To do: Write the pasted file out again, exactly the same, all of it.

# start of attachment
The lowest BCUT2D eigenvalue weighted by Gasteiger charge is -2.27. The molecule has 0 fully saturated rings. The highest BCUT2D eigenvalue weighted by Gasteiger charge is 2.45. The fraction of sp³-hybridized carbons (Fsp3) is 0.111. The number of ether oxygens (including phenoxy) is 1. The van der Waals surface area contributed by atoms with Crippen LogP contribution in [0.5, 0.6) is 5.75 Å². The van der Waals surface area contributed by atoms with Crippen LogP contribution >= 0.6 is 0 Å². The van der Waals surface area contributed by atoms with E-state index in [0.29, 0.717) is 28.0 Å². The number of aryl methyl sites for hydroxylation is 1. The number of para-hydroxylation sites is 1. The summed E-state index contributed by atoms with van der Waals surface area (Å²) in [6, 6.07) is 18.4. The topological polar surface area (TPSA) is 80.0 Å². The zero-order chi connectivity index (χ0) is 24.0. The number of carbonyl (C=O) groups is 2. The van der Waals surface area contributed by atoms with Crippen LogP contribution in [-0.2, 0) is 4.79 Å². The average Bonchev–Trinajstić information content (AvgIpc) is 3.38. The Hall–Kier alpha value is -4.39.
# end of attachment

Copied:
The lowest BCUT2D eigenvalue weighted by Gasteiger charge is -2.27. The molecule has 0 fully saturated rings. The highest BCUT2D eigenvalue weighted by Gasteiger charge is 2.45. The fraction of sp³-hybridized carbons (Fsp3) is 0.111. The number of ether oxygens (including phenoxy) is 1. The van der Waals surface area contributed by atoms with Crippen LogP contribution in [0.5, 0.6) is 5.75 Å². The van der Waals surface area contributed by atoms with Crippen LogP contribution >= 0.6 is 0 Å². The van der Waals surface area contributed by atoms with E-state index in [0.29, 0.717) is 28.0 Å². The number of aryl methyl sites for hydroxylation is 1. The number of para-hydroxylation sites is 1. The summed E-state index contributed by atoms with van der Waals surface area (Å²) in [6, 6.07) is 18.4. The topological polar surface area (TPSA) is 80.0 Å². The zero-order chi connectivity index (χ0) is 24.0. The number of carbonyl (C=O) groups is 2. The van der Waals surface area contributed by atoms with Crippen LogP contribution in [-0.2, 0) is 4.79 Å². The average Bonchev–Trinajstić information content (AvgIpc) is 3.38. The Hall–Kier alpha value is -4.39.